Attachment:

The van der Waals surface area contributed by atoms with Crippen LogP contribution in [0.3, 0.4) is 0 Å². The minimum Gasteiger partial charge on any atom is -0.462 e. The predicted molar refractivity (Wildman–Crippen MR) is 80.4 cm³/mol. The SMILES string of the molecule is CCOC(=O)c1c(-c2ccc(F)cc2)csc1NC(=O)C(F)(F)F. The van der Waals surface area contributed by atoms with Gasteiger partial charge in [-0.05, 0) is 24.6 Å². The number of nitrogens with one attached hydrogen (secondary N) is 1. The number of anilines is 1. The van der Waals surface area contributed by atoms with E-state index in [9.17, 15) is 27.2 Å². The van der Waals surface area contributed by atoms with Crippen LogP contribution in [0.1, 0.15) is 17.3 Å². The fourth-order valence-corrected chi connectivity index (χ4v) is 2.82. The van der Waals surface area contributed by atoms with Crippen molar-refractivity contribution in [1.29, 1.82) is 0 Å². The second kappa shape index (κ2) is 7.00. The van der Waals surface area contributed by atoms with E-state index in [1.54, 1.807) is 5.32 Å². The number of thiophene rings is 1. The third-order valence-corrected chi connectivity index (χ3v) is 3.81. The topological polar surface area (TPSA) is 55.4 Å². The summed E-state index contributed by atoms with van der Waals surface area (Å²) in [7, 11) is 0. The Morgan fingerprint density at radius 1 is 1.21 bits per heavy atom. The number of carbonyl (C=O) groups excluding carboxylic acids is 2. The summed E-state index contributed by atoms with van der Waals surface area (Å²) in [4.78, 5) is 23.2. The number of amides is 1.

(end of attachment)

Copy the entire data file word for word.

The van der Waals surface area contributed by atoms with Crippen LogP contribution in [0.3, 0.4) is 0 Å². The minimum Gasteiger partial charge on any atom is -0.462 e. The predicted molar refractivity (Wildman–Crippen MR) is 80.4 cm³/mol. The SMILES string of the molecule is CCOC(=O)c1c(-c2ccc(F)cc2)csc1NC(=O)C(F)(F)F. The van der Waals surface area contributed by atoms with Gasteiger partial charge in [-0.05, 0) is 24.6 Å². The number of nitrogens with one attached hydrogen (secondary N) is 1. The number of anilines is 1. The van der Waals surface area contributed by atoms with E-state index in [9.17, 15) is 27.2 Å². The van der Waals surface area contributed by atoms with Crippen LogP contribution in [0.1, 0.15) is 17.3 Å². The fourth-order valence-corrected chi connectivity index (χ4v) is 2.82. The van der Waals surface area contributed by atoms with Crippen molar-refractivity contribution in [1.29, 1.82) is 0 Å². The second kappa shape index (κ2) is 7.00. The van der Waals surface area contributed by atoms with E-state index in [1.54, 1.807) is 5.32 Å². The number of thiophene rings is 1. The third-order valence-corrected chi connectivity index (χ3v) is 3.81. The topological polar surface area (TPSA) is 55.4 Å². The summed E-state index contributed by atoms with van der Waals surface area (Å²) in [7, 11) is 0. The Morgan fingerprint density at radius 1 is 1.21 bits per heavy atom. The number of carbonyl (C=O) groups excluding carboxylic acids is 2. The summed E-state index contributed by atoms with van der Waals surface area (Å²) in [4.78, 5) is 23.2. The number of amides is 1.